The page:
Broadcasting isn’t immune to the pressures of resource, cost and efficiency factors that assail most American business. We’re asked to do more with less all the time.
Finding more efficient ways to use of existing resources is a continuing endeavor. One of the most powerful and underutilized resources is the telephone. Recently, I have come upon two helpful and cost-effective phone accessories.
The first is a refined, flexible alarm dialer manufactured by United Security Products, model AD-2000. Purchased on the Web at a low price of $137, this four-channel unit can be user-programmed via the front-panel keypad to respond to NO (normally open), NC (normally closed) or voltage goes high/low alarms either continuous or momentary.
Recognition of the alarm goes out on any of eight telephone numbers, delivering either a user-recorded audio message or alphanumeric data for pagers.
The total digital audio recording length is 51 seconds, which can be subdivided into five segments (ID and a message for each alarm). Each alarm can be sent to any selected number in the “phone book”; the message repeat and number retries are programmable. Once received, an alarm can be disabled remotely.
Power for the unit is a convenient, nominal 12 volts DC (rated 9-18 volts DC). A jack for an external UPS battery pack is supplied. The programmed instructions and messages are kept in long-term EEPROM memory.
This particular AD-2000 went to a remote site to inform multiple parties of tower lighting and security failures. The applications are endless – wherever one has an alarm and a telephone line. Our next unit is slated to go to an STL hop site to tell us when we have gone to battery, if we have toggled to the alternate hot standby or if the squelch has closed (loss of incoming signal).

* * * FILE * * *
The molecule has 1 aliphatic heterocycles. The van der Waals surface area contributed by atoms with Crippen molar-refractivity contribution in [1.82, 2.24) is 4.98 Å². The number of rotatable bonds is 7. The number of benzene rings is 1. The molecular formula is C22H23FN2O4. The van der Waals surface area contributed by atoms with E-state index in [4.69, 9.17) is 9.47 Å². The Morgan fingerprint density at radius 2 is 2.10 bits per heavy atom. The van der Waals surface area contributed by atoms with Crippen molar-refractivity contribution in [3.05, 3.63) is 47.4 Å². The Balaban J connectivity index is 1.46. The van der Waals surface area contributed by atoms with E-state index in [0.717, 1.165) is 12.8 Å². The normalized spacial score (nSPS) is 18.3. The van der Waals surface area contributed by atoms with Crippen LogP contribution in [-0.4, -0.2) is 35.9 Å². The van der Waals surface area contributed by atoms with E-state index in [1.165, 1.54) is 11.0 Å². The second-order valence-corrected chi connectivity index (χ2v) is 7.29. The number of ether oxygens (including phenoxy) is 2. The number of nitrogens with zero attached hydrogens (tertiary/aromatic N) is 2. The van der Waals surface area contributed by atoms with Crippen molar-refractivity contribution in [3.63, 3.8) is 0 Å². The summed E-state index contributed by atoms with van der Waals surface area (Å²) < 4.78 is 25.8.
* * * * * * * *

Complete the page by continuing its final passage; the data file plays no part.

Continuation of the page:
This unit is rich in features, with listen-in and two-way talk capability from a front-panel mic and speaker as well as telephone-line seize and external alarm output, to name a few. You can determine if this unit will be helpful by downloading an instruction book in Word at www.unitedsecurity.com/autodialers.htm.
USP makes a similar two-channel unit, the AD-2001, for about $20 less.
In the nest
Another helpful phone device is a Motorola accessory for my StarTac cell phone, a “Desktop Hands-Free Station,” model SYN7979/98240.
This cell phone “nest” allows me to insert my cell phone, turned on and opened. The cell phone then behaves like a regular phone, ringing when a call comes in. You can answer by picking up the handset or pushing the speakerphone button. Hang up the phone and the cell hangs up.
On the downside, you still have to use the cell phone buttons and the send button to call out. But the call ID feature is clearly visible and the buttons readily reachable.
The handset is comfortable and clear-sounding. A modular spring cord is provided; you can sub a longer one if you like. The speakerphone outgoing audio works adequately; the incoming audio is clear, crisp and loud using its 3-watt amplifier.
Best of all, the “nest” powers the phone and charges the battery while it sits there and the portable feature continues to be active. If you need to go out of the room while talking, pull out the phone and go. The cell phone reverts to normal operation seamlessly.
My cell carrier provides a huge prime-time minute allotment, and within the network all calls are considered local. This phone nest allows me to use those valuable minutes conveniently and flexibly without the annoyance of the bulk, heat and RF of the phone against my face.
My units (I bought two) were on super sale at two for $70. A really helpful productivity accessory at a great price.
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